Valley-resolved edge plasmons are relevant to nano-optics at subwavelength scales. However, less attention has been paid to their tunable properties in time domain. In this work we investigate edge pseudomagnetoplasmons in a strained graphene modulated by multiple harmonics with frequency in the THz regime. The edge plasmon is described by a set of nonlinear hydrodynamic equations, which are self-consistently solved by the flux-corrected transport method. Without the applied voltage, there exist two unidirectional-propagating edge-plasmon modes with weak valley polarization . It is demonstrated that by varying the amplitude of multiple harmonics one can alter both the amplitude and the polarity of the valley polarization in the edge plasmon. One can achieve a full valley polarization at the instant of half cycle of the multiple harmonics and at the instant of one cycle. The edge-plasmon density and the transverse velocity vanish for the frozen valley.
© 2018 Optical Society of America under the terms of the OSA Open Access Publishing Agreement
18 January 2019: A typographical correction was made to the title.
The idea of compressing electromagnetic waves laterally to subwavelength scales  has attracted considerable interest. Edge plasmons combine the confinement of electromagnetic waves and collective electron motions near the boundary of two-dimensional (2D) materials . In comparison to surface plasmons, edge plasmons can bring a stronger confinement of electromagnetic waves [3–6]. Fetter and Mast [3, 4] have provided the first experimental evidence for the presence of edge plasmons in a bounded two-dimensional electron gas (2DEG) under perpendicular magnetic fields. Aleiner and Glazman have discovered a new acoustic edge magnetoplasmons in a 2D electron liquid . For a 2DEG system modulated by opposite magnetic domains, a new type of one-way edge magnetoplasmons has been predicted .
Edge plasmons have also been predicted in graphene systems without external magnetic field. This kind of edge plasmons may elucidate different paradigms for realizing optical nonreciprocal devices at subwavelength scales and circumventing the requirement of strong magnetic fields. In a gapped graphene, a finite Berry flux provides a pseudomagnetic field in momentum space [9, 10]. Based on a hydrodynamic model, Song et al.  has predicted counterpropagating acoustic edge-plasmon modes (termed as “chiral Berry plasmons”) occurring on the boundary of a gapped graphene. These edge plasmons have splitting energy dispersions and could be useful for realizing optical nonreciprocity in the terahertz (THz) range [11, 12]. The quantum statistical effect and quantum diffraction effect render the chiral Berry plasmons unidirectionally-propagating . In a strained grapheme [13, 14], electrons in and valley will suffer different pseudomagnetic fields with opposite direction but identical strength. The strain-induced pseudomagnetic field can be uniform when the strain is designed to align along three main crystallographic directions . Under such a uniform pseudomagnetic field, the superposition of density oscillations in both valleys can lead to two counterpropagating acoustic modes localized on the boundary of a strained grapheme [15, 16]. Considering the nonlinear effect in the hydrodynamic model, we have demonstrated numerically that the edge plasmons can reach a full valley polarization under a pseudomagnetic field of tens of Tesla .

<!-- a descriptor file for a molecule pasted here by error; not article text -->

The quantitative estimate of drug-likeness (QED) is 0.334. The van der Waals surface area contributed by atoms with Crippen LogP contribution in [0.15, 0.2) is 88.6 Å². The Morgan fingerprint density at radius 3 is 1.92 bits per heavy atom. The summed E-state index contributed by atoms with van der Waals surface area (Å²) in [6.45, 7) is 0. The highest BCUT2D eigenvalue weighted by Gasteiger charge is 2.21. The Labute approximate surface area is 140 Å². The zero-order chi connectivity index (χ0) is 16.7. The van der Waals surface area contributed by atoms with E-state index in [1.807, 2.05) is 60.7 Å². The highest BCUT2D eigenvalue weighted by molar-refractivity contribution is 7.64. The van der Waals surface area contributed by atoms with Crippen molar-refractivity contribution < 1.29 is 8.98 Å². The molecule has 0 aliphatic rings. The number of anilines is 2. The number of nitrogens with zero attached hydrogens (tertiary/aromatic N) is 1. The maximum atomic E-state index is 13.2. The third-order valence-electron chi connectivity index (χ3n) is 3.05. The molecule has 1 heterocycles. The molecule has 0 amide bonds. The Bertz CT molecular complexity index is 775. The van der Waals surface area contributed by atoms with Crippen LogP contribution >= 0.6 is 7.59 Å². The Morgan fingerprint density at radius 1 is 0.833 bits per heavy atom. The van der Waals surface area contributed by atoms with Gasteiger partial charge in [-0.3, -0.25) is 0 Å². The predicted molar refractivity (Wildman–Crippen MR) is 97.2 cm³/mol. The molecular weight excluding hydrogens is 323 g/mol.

For the applications of valley-polarized edge plasmons, it is desirable to control dynamically the amplitude and/or polarity of the valley polarization. The dynamical generation of valley polarization in MoS monolayers has been reported in many works. In a pristine monolayer MoS Zeng et al.  achieved a valley polarization of by means of optical pumping. It has been predicted that in MoS monolayers under circularly-polarized light field one can obtain a complete dynamic valley polarization . Such a dynamical valley polarization can be suppressed/improved by tensile/compressive strain . For an epitaxial single-layer MoS on lattice-matched GaN substrates, enhanced valley helicity has been observed . These results demonstrated the feasibility of optical valley control in MoS monolayers [17–20]. All-optical control of the valley coherence has been demonstrated by means of the pseudomagnetic field associated with the optical Stark effect by using below-band gap circularly polarized light in monolayer WSe, which was manipulated optically by tuning the dynamic phase of excitons in opposite valleys . Wang et al.  probed the valley dynamics in monolayer WSe by monitoring the emission and polarization dynamics of the well-separated neutral excitons (bound electron-hole pairs) and charged excitons (trions) in photoluminescence, where a typical valley polarization decay time of the order of 1 ns was inferred. Valley-resolved pump-probe experiments demonstrated inverted valley polarization in optically-excited transition metal dichalcogenides . In a graphene mechanical resonator, quantum pumping has been proposed to generate valley-polarized bulk currents . For edge plasmons in graphene, the dynamical control of valley polarization has not been studied so far.